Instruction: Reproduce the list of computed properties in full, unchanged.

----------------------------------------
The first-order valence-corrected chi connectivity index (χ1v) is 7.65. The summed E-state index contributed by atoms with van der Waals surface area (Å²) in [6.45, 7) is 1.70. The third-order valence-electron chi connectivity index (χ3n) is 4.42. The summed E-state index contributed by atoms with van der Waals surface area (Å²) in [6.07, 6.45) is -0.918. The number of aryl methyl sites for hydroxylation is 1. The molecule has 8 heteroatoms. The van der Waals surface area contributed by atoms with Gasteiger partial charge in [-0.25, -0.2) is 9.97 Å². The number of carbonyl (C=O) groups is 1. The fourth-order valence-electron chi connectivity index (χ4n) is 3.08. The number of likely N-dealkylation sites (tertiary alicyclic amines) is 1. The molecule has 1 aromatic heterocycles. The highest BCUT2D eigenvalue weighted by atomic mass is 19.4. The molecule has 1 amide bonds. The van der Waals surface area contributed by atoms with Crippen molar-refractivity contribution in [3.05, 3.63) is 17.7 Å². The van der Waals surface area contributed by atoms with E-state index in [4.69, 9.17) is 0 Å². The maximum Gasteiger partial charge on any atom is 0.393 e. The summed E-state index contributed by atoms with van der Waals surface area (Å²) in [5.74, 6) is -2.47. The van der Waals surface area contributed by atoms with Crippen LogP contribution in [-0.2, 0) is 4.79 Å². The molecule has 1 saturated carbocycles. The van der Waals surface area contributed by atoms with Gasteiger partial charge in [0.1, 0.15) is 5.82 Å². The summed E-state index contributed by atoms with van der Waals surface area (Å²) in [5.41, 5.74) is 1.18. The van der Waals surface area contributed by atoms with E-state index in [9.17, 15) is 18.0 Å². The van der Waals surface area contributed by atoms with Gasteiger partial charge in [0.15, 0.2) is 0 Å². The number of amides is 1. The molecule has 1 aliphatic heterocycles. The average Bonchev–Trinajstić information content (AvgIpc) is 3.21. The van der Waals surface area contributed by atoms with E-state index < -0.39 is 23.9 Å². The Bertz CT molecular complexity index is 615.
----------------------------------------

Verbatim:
The first-order valence-corrected chi connectivity index (χ1v) is 7.65. The summed E-state index contributed by atoms with van der Waals surface area (Å²) in [6.45, 7) is 1.70. The third-order valence-electron chi connectivity index (χ3n) is 4.42. The summed E-state index contributed by atoms with van der Waals surface area (Å²) in [6.07, 6.45) is -0.918. The number of aryl methyl sites for hydroxylation is 1. The molecule has 8 heteroatoms. The van der Waals surface area contributed by atoms with Gasteiger partial charge in [-0.25, -0.2) is 9.97 Å². The number of carbonyl (C=O) groups is 1. The fourth-order valence-electron chi connectivity index (χ4n) is 3.08. The number of likely N-dealkylation sites (tertiary alicyclic amines) is 1. The molecule has 1 aromatic heterocycles. The highest BCUT2D eigenvalue weighted by atomic mass is 19.4. The molecule has 1 amide bonds. The van der Waals surface area contributed by atoms with Crippen molar-refractivity contribution in [3.05, 3.63) is 17.7 Å². The van der Waals surface area contributed by atoms with E-state index in [4.69, 9.17) is 0 Å². The maximum Gasteiger partial charge on any atom is 0.393 e. The summed E-state index contributed by atoms with van der Waals surface area (Å²) in [5.74, 6) is -2.47. The van der Waals surface area contributed by atoms with Crippen LogP contribution in [-0.2, 0) is 4.79 Å². The molecule has 1 saturated carbocycles. The van der Waals surface area contributed by atoms with Gasteiger partial charge in [0.1, 0.15) is 5.82 Å². The summed E-state index contributed by atoms with van der Waals surface area (Å²) in [5.41, 5.74) is 1.18. The van der Waals surface area contributed by atoms with E-state index in [9.17, 15) is 18.0 Å². The van der Waals surface area contributed by atoms with Gasteiger partial charge in [0.15, 0.2) is 0 Å². The number of amides is 1. The molecule has 1 aliphatic heterocycles. The average Bonchev–Trinajstić information content (AvgIpc) is 3.21. The van der Waals surface area contributed by atoms with E-state index < -0.39 is 23.9 Å². The Bertz CT molecular complexity index is 615.